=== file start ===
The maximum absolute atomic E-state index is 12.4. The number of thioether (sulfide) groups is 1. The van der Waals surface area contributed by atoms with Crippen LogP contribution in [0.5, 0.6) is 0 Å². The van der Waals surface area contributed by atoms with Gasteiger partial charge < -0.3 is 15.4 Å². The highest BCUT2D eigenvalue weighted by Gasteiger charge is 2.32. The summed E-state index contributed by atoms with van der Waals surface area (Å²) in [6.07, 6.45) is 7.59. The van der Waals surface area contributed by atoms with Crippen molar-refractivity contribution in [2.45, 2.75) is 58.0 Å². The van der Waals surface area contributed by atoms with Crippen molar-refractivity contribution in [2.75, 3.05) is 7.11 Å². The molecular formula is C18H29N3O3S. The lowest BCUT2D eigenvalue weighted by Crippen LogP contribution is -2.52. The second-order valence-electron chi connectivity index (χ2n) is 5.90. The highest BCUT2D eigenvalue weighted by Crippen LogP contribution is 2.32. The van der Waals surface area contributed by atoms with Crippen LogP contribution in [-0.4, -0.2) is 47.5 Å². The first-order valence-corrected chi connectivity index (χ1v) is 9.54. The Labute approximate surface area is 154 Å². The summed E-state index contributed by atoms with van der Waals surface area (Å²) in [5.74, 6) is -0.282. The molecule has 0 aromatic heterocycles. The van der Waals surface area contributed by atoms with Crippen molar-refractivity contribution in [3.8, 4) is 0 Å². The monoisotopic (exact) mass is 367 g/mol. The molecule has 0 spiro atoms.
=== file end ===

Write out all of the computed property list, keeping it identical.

The maximum absolute atomic E-state index is 12.4. The number of thioether (sulfide) groups is 1. The van der Waals surface area contributed by atoms with Crippen LogP contribution in [0.5, 0.6) is 0 Å². The van der Waals surface area contributed by atoms with Gasteiger partial charge < -0.3 is 15.4 Å². The highest BCUT2D eigenvalue weighted by Gasteiger charge is 2.32. The summed E-state index contributed by atoms with van der Waals surface area (Å²) in [6.07, 6.45) is 7.59. The van der Waals surface area contributed by atoms with Crippen molar-refractivity contribution in [2.45, 2.75) is 58.0 Å². The van der Waals surface area contributed by atoms with Crippen molar-refractivity contribution in [2.75, 3.05) is 7.11 Å². The molecular formula is C18H29N3O3S. The lowest BCUT2D eigenvalue weighted by Crippen LogP contribution is -2.52. The second-order valence-electron chi connectivity index (χ2n) is 5.90. The highest BCUT2D eigenvalue weighted by Crippen LogP contribution is 2.32. The van der Waals surface area contributed by atoms with Crippen LogP contribution in [-0.4, -0.2) is 47.5 Å². The first-order valence-corrected chi connectivity index (χ1v) is 9.54. The Labute approximate surface area is 154 Å². The summed E-state index contributed by atoms with van der Waals surface area (Å²) in [5.74, 6) is -0.282. The molecule has 0 aromatic heterocycles. The van der Waals surface area contributed by atoms with Crippen molar-refractivity contribution in [3.8, 4) is 0 Å². The monoisotopic (exact) mass is 367 g/mol. The molecule has 0 spiro atoms.